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Chapter 3

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University of Guelph
PSYC 3800
Jen Lasenby- Lessard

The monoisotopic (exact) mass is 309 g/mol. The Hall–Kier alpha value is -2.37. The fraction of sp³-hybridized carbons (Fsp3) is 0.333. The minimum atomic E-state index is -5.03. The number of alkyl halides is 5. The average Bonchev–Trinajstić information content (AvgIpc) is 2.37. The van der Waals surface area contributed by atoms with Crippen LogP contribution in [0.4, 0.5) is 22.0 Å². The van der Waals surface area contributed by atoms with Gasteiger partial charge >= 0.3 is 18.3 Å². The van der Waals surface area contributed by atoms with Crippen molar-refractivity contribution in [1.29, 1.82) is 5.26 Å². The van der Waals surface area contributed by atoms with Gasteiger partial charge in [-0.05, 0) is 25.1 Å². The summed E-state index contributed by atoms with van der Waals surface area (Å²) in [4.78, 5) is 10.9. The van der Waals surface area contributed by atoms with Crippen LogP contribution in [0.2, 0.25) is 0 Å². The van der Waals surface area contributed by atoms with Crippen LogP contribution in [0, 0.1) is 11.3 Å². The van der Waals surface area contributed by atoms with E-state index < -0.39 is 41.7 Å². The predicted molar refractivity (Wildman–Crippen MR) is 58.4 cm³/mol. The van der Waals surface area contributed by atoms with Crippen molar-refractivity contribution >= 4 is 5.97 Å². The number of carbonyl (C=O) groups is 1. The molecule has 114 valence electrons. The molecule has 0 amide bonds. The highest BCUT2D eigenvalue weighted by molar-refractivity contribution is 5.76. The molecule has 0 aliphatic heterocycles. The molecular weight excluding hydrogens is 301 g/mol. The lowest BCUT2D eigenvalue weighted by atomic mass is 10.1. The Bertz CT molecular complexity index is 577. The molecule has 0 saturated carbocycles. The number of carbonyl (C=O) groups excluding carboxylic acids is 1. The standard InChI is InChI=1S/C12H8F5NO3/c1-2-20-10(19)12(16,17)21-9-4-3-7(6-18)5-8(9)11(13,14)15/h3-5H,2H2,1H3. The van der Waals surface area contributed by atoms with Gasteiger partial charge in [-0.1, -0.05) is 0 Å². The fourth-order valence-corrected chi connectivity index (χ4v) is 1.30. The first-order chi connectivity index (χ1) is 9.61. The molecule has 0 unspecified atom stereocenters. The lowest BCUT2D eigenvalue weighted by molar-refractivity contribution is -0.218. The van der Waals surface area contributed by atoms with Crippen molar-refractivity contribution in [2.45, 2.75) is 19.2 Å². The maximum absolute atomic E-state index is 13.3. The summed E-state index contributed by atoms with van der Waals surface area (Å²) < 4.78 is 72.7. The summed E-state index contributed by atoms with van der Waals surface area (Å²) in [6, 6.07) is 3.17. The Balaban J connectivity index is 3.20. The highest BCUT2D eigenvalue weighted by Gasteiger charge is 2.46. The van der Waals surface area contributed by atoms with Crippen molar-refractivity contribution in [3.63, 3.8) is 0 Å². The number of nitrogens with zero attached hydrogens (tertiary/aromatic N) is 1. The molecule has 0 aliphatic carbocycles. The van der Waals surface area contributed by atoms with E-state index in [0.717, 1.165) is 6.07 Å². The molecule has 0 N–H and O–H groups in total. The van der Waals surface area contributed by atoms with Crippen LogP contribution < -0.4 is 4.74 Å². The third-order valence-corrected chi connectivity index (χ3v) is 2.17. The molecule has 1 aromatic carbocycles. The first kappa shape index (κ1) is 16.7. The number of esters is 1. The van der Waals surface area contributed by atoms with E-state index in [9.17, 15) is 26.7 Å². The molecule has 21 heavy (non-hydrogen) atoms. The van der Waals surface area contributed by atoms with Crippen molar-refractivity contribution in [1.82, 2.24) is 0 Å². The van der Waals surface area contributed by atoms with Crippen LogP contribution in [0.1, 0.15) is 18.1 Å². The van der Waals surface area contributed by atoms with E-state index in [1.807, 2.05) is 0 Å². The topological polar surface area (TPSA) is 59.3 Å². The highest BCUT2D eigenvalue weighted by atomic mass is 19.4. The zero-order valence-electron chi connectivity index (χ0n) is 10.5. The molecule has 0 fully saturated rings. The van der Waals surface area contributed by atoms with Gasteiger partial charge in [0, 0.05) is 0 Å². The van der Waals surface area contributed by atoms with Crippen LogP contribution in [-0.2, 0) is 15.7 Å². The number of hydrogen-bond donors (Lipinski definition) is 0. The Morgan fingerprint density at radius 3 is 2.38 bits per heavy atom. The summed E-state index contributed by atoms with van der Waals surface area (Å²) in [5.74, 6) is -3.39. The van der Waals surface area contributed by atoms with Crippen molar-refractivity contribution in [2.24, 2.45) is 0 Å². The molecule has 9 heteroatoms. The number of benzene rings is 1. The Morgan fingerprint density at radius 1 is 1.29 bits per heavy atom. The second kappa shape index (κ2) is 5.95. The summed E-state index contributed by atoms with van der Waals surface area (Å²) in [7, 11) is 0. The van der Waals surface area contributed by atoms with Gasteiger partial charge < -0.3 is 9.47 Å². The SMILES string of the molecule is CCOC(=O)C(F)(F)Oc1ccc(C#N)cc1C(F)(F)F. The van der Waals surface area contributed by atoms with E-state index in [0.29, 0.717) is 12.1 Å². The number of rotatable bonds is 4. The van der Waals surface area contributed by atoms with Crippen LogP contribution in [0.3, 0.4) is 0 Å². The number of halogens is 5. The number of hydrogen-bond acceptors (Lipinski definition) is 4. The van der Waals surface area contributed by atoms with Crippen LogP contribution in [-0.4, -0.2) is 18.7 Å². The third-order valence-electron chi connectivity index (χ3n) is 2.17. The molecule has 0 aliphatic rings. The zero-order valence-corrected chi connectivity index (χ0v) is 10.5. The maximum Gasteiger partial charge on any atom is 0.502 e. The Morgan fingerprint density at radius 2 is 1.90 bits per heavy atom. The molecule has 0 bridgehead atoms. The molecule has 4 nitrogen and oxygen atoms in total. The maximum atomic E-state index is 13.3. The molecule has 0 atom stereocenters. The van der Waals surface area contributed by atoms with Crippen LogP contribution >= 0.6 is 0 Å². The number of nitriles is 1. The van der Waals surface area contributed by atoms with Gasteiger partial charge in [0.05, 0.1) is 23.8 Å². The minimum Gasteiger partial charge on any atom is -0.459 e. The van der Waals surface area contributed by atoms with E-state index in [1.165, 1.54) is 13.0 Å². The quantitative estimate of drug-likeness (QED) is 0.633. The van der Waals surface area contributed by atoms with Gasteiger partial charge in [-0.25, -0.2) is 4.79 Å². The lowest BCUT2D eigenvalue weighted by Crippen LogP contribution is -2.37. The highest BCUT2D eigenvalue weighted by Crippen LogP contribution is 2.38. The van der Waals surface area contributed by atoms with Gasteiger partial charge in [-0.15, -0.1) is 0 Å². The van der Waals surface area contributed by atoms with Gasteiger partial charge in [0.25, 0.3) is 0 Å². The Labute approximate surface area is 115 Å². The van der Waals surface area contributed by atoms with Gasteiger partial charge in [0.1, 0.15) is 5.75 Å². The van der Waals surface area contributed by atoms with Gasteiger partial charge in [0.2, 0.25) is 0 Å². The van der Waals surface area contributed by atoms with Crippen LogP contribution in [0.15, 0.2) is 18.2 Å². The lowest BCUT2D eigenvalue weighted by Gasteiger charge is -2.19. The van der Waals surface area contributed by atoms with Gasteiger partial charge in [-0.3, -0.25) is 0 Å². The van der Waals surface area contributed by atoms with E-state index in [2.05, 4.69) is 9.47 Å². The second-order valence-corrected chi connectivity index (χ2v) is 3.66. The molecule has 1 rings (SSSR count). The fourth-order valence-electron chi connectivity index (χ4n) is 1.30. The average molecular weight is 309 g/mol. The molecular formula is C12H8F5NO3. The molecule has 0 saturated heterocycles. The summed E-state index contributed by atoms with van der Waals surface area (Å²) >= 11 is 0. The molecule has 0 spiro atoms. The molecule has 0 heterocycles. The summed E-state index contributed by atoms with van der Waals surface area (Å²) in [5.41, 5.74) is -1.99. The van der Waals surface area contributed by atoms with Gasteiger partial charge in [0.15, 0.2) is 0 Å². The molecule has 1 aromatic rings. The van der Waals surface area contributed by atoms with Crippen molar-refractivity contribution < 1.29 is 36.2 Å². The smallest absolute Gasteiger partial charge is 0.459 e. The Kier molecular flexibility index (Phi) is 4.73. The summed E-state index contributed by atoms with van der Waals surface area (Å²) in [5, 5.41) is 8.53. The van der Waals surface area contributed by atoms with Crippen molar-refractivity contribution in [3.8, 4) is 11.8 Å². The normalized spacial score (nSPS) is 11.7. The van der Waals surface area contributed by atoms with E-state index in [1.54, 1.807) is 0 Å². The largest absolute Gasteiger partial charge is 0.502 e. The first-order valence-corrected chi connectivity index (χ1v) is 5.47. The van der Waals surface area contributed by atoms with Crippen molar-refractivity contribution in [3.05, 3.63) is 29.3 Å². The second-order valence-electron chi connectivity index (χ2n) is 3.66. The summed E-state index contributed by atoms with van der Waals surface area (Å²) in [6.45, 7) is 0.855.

CHAPTER 3: SELF AND SOCIAL AND MORAL DEVELOPMENT Bronfenbrenner: The Social Context for Development Context:  The total setting or situation that surrounds ad interacts with a person or event. It includes internal and external circumstances and situations that interact with the individual’s thoughts, feeling, and actions to shape development and learning.  Influences the development of behaviors, beliefs, ad knowledge by providing resources, supports, incentives, punishments, expectations, teachers, models, and tools  Affects how actions are interpreted Bioecological Model:  Urie Bronfenbrenner  Theory describing the nested social and cultural contexts that shape development  Bio aspect: people bring their biological selves to the developmental process  Ecological part recognizes that the social contexts in which we develop are ecosystems because they are in constant interaction and influence each other  Every person develops within a microsystem, inside a mesosystem, embedded in an exosystem which are a part of the macrosystem of the culture  2 lessons for teachers o Influences in all social systems are reciprocal o Many dynamic forces that interact to create the context for individual development Microsystem  Persons immediate relationships and activities o Immediate, family, friends, teacher  Reciprocal Mesosystem  Set of interactions and relationships among all the elements of the microsystem o Family members interacting with each other or the teacher  Reciprocal Exosystem  Includes all the social settings that affect the child, even though the child is not a direct member of the systems. o Teachers relationship with administrators and the school board o Parents jobs o Community resources for health, employment or recreation o Religious affiliations Macrosystem:  Larger society o Its values, laws, conventions and traditions. Families  Variety of forms  Blended families o Parents, children and stepchildren merge into families through remarriage  Extended families o Parents, children, grandparents, aunts, uncles and cousins living in the same household or in close proximity so they can have daily contact  Parenting styles: ways of interacting and disciplining children 1. Authoritative: high warmth but exert firm control, clear standards, high expectations, rational an supportive willing to negotiate 2. Authoritarian: high control low warmth and responsiveness, firm limits, expect child to follow orders, no negotiation or explanation, harsh punitive 3. Permissive: warm but have little control, few rules or consequences, expect little in the way of mature behavior, parents view themselves as resources for children to use as they wish and not for shaping their child’s behavior 4. Rejecting/neglecting: low warm and low control, uninvolved, react harshly when child requests attention, problems of their own, little effort into parenting.  Parenting style result in different outcomes but not universal: socioeconomic status, culture, religion influences as well 1. Authoritative: less well in school, more hostile, less popular, lower level of self-control 2. Authoritarian: do well in school, happy with themselves 3. Permissive: immature, demanding 4. Rejecting/neglecting: insecure, non-compliant, aggressive, withdrawn  Culture and Parenting o Higher control and more authoritarian parenting best for African American and some Asian students, inner-city children o Differences in cultural values and in the danger level of urban neighborhoods may make tighter parenting control appropriate  Attachment and Parenting styles o Attachment: forming an emotional bond with another person, initially a parent or family member o Quality of attachment bond impacts future relationships o Secure attachments= child feels more confident to explore their world, do better academically o Insecure/disorganized= fearful, sad, anxious, rejection or angry interactions with caregiver. o Some research shows authoritarian related to forming insecure attachments but many factors influence effects of parenting styles o Children with secure attachments less dependent on teachers  Divorce o Destructive conflict in any type of family undermines the well-being of parents and children o Stressful o Children may develop problems in school, changes in attendance, weight, sleeping etc o Some children respond with maturing, increases responsibility and coping skills Peers  Peer Groups o Social groups formed on the basis of shared interests an values, similar characteristics o Cliques: smaller friendship groups o Crowds: less intimate, more loosely organized, members may or may not interact with one another- Affiliation with crowds provide a sense of identity within a larger social structure “jock” crowd or “popular” crowd. o Can be formal ex girl guides o Teaches how to cooperate, control negative emotions an hostile impulses, provide support, powerful influence on development  Peer Cultures o Groups of children or adolescents with their own rules and norms, particularly about such things as dress, appearance, music, language, social values and behavior.  Friendships o Close, mutual and dyadic relationship o Reciprocity and equality o Stable, supportive friendships with friends who are socially competent and mature enhances social development and kids show improvements academically  Who is likely to have problems with peers? o New students who are physically, intellectually, ethnically, racially, economically or linguistically different o Aggressive, withdrawn, ADHD o Classroom context matters o If too different from norm  Peer Aggression o Instrumental aggression: strong actions aimed at claiming an object, place or privilege- not intended to harm, but may lead to harm.  Shoving to get first in line  Snatching a toy o Hostile aggression: bold, direct action that is intended to hurt someone else; unprovoked attack. Can be overt aggression or relational aggression  Overt aggression: involves physical attack  Relational aggression: involves verbal attacks and other actions meant to harm social relationships. o Role modeling and family functioning impact child aggression  Watching violent TV shows  Family violence & harsh punishment  Bullying o Form of social interaction in which the more dominant individual exhibits aggressive behavior that is intended to cause distress or harm to a less dominant individual o Relational forms of aggression, physical forms, virtual forms (internet), face-to-face interactions  Relational aggression o Insult, gossip, exclusion, taunts o Aka social aggression o Older children tend to use relational aggression over overt aggression o Girls tend to use relational over overt and boys use both  Victims o Passive victims: anxious, physical weak, unpopular, low self-esteems, do not provoke attacks and do little to defend themself. o Provocative victims: have own set of problems that draw negative attention to them. Physically stronger than passive victims and more actively engaged in incidents that lead to bullying o Bully/victim: provoke bullying in others and initiate aggressive acts. o Obesity, no peers, remedial education, disabilities increase risk for being bullied o Consequences?  Strong dislike for school, distrust peers, difficulty making friends  Anxiety, embarrassment, guilt, loneliness, low self-esteem  Sleep, speech, panic attacks, OCD, self-mutilation, delay in mental, socio-economical and physical development. PTSD  Bystanders o Witness bullying behavior and may or may not do anything about it.  Cyber bullying o Using internet to bully Teachers  Academic and Personal caring (Teachers) o Academic caring: setting high but reasonable expectations and helping students reach goals o Personal caring: being patient, respectful, willing to listen and interested in students issues and personal problems Teachers & child abuse  Types o Physical, sexual, neglect, emotional harm, exposure to family violence  Many provinces legally require teachers to report any reason to believe abuse is occurring. Physical Development Physical & Motor Development  Early years o Gross motor & fine motor skills improve o Centre of gravity moves lower-run, jump, climb, hop o Preference for left or right hand  The elementary school years o Tremendous variation o Master sports/games  Adolescent o Puberty: sexual maturity o Sex differences obvious, more pronounced o Effects on individual identity o Boys: maturing early advantage in sports, fit stereotype of ideal male, higher social status, one study found risk depression, engage in more delinquent behavior, mature late: more difficult time but more creative, tolerant and perceptive o Girls: opposite, maturing ahead=disadvantage. Being larger not valued in many cultures. Associated with depression, anxiety, eating disorders. Play, Recess and Physical Activity Play  Pruning brain synapses  Essential to cognitive development because it contributes to the cognitive, physical, social and emotional well-being of children and youth Recess  Reduces tension that comes with having to achieve or needing to learn  Develop skills to see others point of view-cooperation, helping, sharing, solving problems  Development of perceptual abilities may suffer when so much of experiences is through tv, computer, books, worksheets (only require 2 senses). The sense of smell, touch, taste and the sense of motion through space are modes of learning  Asian countries more recess breaks and consistently outperform US students Challenges in Physical Development Childhood Overweight & Obesity  BMI: weight in relation to height  Playing negatively affected  Targets for teasing Eating disorders  Bulimia & anorexia nervosa  Occurs most often during puberty adolescents wish to “measure up” The Brain and Adolescent Development  Changes in the brain increase students computational skills and ability to control behavior in low and high stress situations  Purposeful and organized control impulsive behavior  Appear to need more intense emotional stimulation o Teachers take advantage of this by helping devote energy to politics, environment or social causes  Changes also affect sleep: need 9hrs, biological clocks reset: difficult to fall asleep before midnight. Self-Concept and Identity Erikson: Stages of Individual Development  Psychosocial theory- describing the relation of individuals emotional needs to the social environment.  Emphasized the emergence of self, the search for identity, the individual’s relationships with others, and the role of culture throughout life.  8 Stages o Each with goals, concerns, accomplishments, and dangers o Interdependent: accomplishment at later stages depend on how conflicts are resolved in earlier years o Developmental crisis at each stage: a specific conflict whose resolution prepares the way for the next stage. Way it is resolved has a lasting effect on the person’s self image and views of society Stage Approx. Age Important event Description 1. Basic trust vs. Birth to 12- Feeding The infant must first form a loving, Basic mistrust 18m trusting relationship with the caregiver or develop a sense of mistrust 2. Autonomy vs. 18m-3yr Toilet Training The childs energies are directed Shame & Doubt toward the development of physical skills, including walking, grasping and controlling the sphincter. The child learns to control but many develop shame and doubt if not handled well 3. Initiative vs. 3-6 yrs Ind